Image above: Barbara Wilshere, Gareth Armstrong Jeremy Booth in rehearsal for A Critical Stage at the Tabard
Interview with Gareth Armstrong about his new play ‘A Critical Stage’
There is a new play on at the Tabard theatre in Chiswick. ‘New’ in that it opens on 31 May, but ‘new’ also in the sense that it has never been performed anywhere in front of an audience before – “a world premiere” says writer / director Gareth Armstrong wryly.
The play is set in 1942: ‘In a wartime London of blackouts, rationing and the Blitz, James Agate, famous author and theatre critic, refuses to change his lifestyle. But if the bombs can’t curb his passion for hard work, high living and illicit encounters, there are soon some bombshells threatening to blow his world apart.’
Image above: Barbara Wilshere as Gwen; David Acton as Leo
“A fantastic theatrical character”
Why choose James Agate as a subject?
“He was very famous in the interwar years. I read a biography of him by James Harding and just thought ‘what a fantastic theatrical character’.
“He was born in 1877; went to Manchester Grammar; when he was a child his father invited the great Sarah Bernhardt to lunch. He went into his father’s business and was a successful businessman in the cloth industry for 20 years before changing career and becoming a prolific writer.”
Agate wrote some 40 books; broadcast on BBC radio and became a very influential critic. Unlike the other critics at the time, he had not been to university and brought a totally different perspective to theatre. His impact on the theatre, arts criticism and the cultural life of Britain was enormous.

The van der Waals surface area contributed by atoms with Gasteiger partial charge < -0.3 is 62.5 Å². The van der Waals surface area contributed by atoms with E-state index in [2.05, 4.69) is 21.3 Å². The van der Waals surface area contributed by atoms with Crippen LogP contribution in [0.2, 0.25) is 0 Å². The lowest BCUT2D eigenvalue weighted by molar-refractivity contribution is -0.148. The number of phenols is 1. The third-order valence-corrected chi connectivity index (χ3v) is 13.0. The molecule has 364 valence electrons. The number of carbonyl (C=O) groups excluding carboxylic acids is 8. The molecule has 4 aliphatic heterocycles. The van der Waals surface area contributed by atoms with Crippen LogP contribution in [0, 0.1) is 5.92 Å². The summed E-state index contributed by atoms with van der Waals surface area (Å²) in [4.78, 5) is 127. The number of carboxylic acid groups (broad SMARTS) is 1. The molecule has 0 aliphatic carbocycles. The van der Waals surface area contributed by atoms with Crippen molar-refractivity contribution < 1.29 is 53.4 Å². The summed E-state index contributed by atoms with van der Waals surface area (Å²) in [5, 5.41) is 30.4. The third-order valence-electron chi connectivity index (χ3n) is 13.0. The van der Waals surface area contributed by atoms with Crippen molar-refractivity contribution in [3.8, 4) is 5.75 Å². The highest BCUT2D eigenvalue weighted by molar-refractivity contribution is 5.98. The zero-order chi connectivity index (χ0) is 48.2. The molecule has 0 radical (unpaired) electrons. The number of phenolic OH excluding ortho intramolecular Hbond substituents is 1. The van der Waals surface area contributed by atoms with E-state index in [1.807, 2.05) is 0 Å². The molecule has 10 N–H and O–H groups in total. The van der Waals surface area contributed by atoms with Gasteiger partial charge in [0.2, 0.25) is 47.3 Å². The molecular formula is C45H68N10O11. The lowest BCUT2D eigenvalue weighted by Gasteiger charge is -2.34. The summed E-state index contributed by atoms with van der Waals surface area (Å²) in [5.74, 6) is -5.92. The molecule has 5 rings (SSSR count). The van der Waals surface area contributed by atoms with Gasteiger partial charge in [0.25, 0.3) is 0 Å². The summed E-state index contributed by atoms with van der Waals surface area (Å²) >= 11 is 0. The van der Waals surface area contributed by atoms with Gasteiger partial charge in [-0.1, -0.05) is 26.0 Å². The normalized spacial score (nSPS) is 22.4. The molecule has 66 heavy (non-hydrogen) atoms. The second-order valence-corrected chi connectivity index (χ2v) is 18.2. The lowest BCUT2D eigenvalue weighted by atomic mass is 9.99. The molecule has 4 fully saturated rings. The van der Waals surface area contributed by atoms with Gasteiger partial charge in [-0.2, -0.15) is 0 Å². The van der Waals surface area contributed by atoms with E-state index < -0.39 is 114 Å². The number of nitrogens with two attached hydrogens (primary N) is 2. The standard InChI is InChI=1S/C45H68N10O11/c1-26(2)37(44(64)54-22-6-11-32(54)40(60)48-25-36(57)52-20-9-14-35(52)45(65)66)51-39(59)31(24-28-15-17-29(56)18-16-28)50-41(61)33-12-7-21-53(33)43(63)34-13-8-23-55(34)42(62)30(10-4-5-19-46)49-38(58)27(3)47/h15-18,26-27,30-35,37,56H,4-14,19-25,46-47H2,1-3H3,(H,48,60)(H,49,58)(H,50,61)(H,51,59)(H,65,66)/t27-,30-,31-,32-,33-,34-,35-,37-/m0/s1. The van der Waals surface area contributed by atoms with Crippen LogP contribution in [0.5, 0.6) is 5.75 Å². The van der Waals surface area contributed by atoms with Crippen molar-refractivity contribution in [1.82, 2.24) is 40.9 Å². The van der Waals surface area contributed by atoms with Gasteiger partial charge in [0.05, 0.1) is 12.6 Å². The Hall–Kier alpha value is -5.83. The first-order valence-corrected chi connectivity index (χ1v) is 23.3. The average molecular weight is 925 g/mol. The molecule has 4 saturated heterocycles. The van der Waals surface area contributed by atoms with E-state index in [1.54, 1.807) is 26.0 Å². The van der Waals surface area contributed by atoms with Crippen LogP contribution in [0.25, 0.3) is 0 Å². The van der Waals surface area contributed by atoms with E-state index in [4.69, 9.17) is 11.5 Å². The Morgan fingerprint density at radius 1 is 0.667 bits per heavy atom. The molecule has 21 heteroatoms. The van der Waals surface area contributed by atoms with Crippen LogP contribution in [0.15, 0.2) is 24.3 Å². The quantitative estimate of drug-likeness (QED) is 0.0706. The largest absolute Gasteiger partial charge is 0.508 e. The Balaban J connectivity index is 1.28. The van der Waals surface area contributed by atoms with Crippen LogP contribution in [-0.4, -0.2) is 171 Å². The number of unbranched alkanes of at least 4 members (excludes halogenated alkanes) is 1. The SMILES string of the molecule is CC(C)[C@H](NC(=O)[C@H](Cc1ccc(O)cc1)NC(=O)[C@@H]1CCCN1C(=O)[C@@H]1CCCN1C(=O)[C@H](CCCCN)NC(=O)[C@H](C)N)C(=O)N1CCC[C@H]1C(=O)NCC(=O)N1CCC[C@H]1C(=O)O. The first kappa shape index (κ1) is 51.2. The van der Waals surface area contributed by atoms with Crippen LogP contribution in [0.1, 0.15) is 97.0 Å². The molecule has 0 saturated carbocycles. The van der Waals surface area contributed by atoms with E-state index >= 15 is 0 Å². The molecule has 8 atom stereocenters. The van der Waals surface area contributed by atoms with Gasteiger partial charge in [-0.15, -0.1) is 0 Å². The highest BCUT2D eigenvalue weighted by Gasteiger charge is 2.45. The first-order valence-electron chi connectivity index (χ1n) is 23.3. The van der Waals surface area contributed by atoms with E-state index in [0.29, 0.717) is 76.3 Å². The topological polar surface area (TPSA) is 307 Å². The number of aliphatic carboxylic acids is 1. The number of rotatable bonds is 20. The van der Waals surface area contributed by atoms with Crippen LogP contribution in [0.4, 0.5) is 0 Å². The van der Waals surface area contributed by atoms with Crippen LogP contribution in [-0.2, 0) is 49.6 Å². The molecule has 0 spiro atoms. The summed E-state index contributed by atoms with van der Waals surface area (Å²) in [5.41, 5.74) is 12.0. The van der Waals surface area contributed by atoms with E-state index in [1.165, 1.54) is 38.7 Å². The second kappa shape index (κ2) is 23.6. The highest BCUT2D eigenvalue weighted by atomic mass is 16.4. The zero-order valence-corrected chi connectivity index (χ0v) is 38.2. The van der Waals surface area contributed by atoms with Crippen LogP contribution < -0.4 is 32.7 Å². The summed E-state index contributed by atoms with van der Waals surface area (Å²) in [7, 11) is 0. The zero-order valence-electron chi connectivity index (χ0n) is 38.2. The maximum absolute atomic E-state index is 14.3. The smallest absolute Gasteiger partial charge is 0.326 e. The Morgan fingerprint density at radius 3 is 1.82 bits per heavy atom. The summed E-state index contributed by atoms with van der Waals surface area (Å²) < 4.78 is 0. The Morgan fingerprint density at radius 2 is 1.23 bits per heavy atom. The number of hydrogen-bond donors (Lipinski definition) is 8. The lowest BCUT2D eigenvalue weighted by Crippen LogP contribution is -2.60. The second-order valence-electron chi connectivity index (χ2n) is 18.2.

It was Agate who ‘discovered’ Journey’s End, the play by English playwright R. C. Sherriff, set in the trenches in the First World War, which continues to be produced in theatres and has been recreated in film several times, most recently in 2017.
“It was because he said ‘this is really good’ that it got the attention it deserved” says Gareth.
Images above: Sam Hill as Smike; Jeremy Booth as James Agate
A Critical Stage is based on real life events: “I’ve invented a couple of relationships, but it is based on research, truth and speculation.”
Playing a dangerous game
Agate has written a damning review of a performance by Gwen, a prominent actress who confronts him about it. He is looked after by Smike, a young and tolerant houseboy and he has a volatile relationship with his secretary, Leo, an Austrian Jewish refugee. Agate was gay and indiscreet about his sexuality at a time when he could have gone to prison for it. As the play unfolds Agate’s increasingly careless behaviour is not going unnoticed with his bosses at the Sunday Times newspaper…
Theatre at the Tabard has a history of bringing new writing to audiences. Gareth introduced his play Fondly Remembered at the Tabard in 2015, a very funny play about the ageing members of a theatre company getting back together to plan the memorial service of one of their colleagues.
Gareth’s career started in the National Youth theatre. He has worked with the Royal Shakespeare Company and “run a couple of theatres in Wales” and was one of the artistic directors at the Sherman Theatre in Cardiff. He has lived in Chiswick for more than 20 years.
Images above: Gareth Armstrong; Barbara Wilshere
This is the fourth in-house production by Take Note Theatre since the company took over running theatre above the Tabard pub in Bath Rd, Chiswick, in July 2022. The photographs, by Liviu-Andrei Enache, were taken during rehearsals.
A Critical Stage is on at the Tabard on Bath Rd in Chiswick from Wednesday 31 May until Saturday 17 June.
Book tickets at tabard.org.uk
Read more stories on The Chiswick Calendar